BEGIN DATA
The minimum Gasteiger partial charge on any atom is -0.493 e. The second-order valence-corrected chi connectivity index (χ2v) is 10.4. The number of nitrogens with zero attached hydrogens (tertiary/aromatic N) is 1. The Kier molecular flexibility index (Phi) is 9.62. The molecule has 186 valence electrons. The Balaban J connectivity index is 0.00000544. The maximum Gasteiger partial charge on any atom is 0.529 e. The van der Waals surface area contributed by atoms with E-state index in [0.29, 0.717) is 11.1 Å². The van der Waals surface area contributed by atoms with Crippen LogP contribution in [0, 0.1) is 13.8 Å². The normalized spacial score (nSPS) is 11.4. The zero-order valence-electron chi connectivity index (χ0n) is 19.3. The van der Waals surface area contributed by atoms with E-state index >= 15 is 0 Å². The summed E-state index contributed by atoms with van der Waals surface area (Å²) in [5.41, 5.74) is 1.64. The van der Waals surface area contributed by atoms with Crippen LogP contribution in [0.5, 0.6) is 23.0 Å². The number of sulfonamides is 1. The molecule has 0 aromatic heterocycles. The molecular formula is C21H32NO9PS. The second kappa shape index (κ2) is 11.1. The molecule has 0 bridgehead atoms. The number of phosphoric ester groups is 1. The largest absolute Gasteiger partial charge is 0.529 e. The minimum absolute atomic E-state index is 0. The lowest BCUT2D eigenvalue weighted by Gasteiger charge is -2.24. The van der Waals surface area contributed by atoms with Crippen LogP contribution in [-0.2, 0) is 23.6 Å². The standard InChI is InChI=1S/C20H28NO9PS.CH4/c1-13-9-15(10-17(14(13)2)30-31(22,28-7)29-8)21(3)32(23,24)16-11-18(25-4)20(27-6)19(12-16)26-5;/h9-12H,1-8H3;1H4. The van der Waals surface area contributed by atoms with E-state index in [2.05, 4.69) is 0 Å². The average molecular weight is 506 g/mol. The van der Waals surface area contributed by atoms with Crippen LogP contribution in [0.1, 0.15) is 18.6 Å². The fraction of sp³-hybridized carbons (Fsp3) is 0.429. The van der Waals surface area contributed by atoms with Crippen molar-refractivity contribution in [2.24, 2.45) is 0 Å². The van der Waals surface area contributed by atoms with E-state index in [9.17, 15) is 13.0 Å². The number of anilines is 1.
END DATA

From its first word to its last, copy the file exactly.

The minimum Gasteiger partial charge on any atom is -0.493 e. The second-order valence-corrected chi connectivity index (χ2v) is 10.4. The number of nitrogens with zero attached hydrogens (tertiary/aromatic N) is 1. The Kier molecular flexibility index (Phi) is 9.62. The molecule has 186 valence electrons. The Balaban J connectivity index is 0.00000544. The maximum Gasteiger partial charge on any atom is 0.529 e. The van der Waals surface area contributed by atoms with E-state index in [0.29, 0.717) is 11.1 Å². The van der Waals surface area contributed by atoms with Crippen LogP contribution in [0, 0.1) is 13.8 Å². The normalized spacial score (nSPS) is 11.4. The zero-order valence-electron chi connectivity index (χ0n) is 19.3. The van der Waals surface area contributed by atoms with E-state index >= 15 is 0 Å². The summed E-state index contributed by atoms with van der Waals surface area (Å²) in [5.41, 5.74) is 1.64. The van der Waals surface area contributed by atoms with Crippen LogP contribution in [0.5, 0.6) is 23.0 Å². The number of sulfonamides is 1. The molecule has 0 aromatic heterocycles. The molecular formula is C21H32NO9PS. The second kappa shape index (κ2) is 11.1. The molecule has 0 bridgehead atoms. The number of phosphoric ester groups is 1. The largest absolute Gasteiger partial charge is 0.529 e. The minimum absolute atomic E-state index is 0. The lowest BCUT2D eigenvalue weighted by Gasteiger charge is -2.24. The van der Waals surface area contributed by atoms with Crippen LogP contribution in [-0.2, 0) is 23.6 Å². The standard InChI is InChI=1S/C20H28NO9PS.CH4/c1-13-9-15(10-17(14(13)2)30-31(22,28-7)29-8)21(3)32(23,24)16-11-18(25-4)20(27-6)19(12-16)26-5;/h9-12H,1-8H3;1H4. The van der Waals surface area contributed by atoms with E-state index in [2.05, 4.69) is 0 Å². The average molecular weight is 506 g/mol. The van der Waals surface area contributed by atoms with Crippen LogP contribution in [0.1, 0.15) is 18.6 Å². The fraction of sp³-hybridized carbons (Fsp3) is 0.429. The van der Waals surface area contributed by atoms with Crippen molar-refractivity contribution in [2.24, 2.45) is 0 Å². The van der Waals surface area contributed by atoms with E-state index in [9.17, 15) is 13.0 Å². The number of anilines is 1.